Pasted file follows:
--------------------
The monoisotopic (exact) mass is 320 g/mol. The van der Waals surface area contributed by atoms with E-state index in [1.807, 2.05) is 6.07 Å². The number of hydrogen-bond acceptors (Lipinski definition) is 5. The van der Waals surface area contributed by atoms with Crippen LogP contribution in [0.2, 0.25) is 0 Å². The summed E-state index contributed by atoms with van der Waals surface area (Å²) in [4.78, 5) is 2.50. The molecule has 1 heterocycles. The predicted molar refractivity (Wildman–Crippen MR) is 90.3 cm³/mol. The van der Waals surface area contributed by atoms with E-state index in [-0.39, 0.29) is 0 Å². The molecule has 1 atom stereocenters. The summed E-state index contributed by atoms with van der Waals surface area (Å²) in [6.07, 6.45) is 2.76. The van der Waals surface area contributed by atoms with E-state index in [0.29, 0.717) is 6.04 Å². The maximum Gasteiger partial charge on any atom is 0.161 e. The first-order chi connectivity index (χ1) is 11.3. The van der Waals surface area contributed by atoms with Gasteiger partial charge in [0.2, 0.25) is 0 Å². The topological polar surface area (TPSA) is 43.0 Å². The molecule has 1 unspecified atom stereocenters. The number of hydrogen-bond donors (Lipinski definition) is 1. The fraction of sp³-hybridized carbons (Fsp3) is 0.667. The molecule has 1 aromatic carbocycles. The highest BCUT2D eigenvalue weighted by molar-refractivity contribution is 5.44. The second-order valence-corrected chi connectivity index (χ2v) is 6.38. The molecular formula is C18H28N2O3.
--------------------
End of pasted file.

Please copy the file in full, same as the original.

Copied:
The monoisotopic (exact) mass is 320 g/mol. The van der Waals surface area contributed by atoms with E-state index in [1.807, 2.05) is 6.07 Å². The number of hydrogen-bond acceptors (Lipinski definition) is 5. The van der Waals surface area contributed by atoms with Crippen LogP contribution in [0.2, 0.25) is 0 Å². The summed E-state index contributed by atoms with van der Waals surface area (Å²) in [4.78, 5) is 2.50. The molecule has 1 heterocycles. The predicted molar refractivity (Wildman–Crippen MR) is 90.3 cm³/mol. The van der Waals surface area contributed by atoms with E-state index in [-0.39, 0.29) is 0 Å². The molecule has 1 atom stereocenters. The summed E-state index contributed by atoms with van der Waals surface area (Å²) in [6.07, 6.45) is 2.76. The van der Waals surface area contributed by atoms with E-state index in [0.29, 0.717) is 6.04 Å². The maximum Gasteiger partial charge on any atom is 0.161 e. The first-order chi connectivity index (χ1) is 11.3. The van der Waals surface area contributed by atoms with Gasteiger partial charge in [0.2, 0.25) is 0 Å². The topological polar surface area (TPSA) is 43.0 Å². The molecule has 1 unspecified atom stereocenters. The number of hydrogen-bond donors (Lipinski definition) is 1. The fraction of sp³-hybridized carbons (Fsp3) is 0.667. The molecule has 1 aromatic carbocycles. The highest BCUT2D eigenvalue weighted by molar-refractivity contribution is 5.44. The second-order valence-corrected chi connectivity index (χ2v) is 6.38. The molecular formula is C18H28N2O3.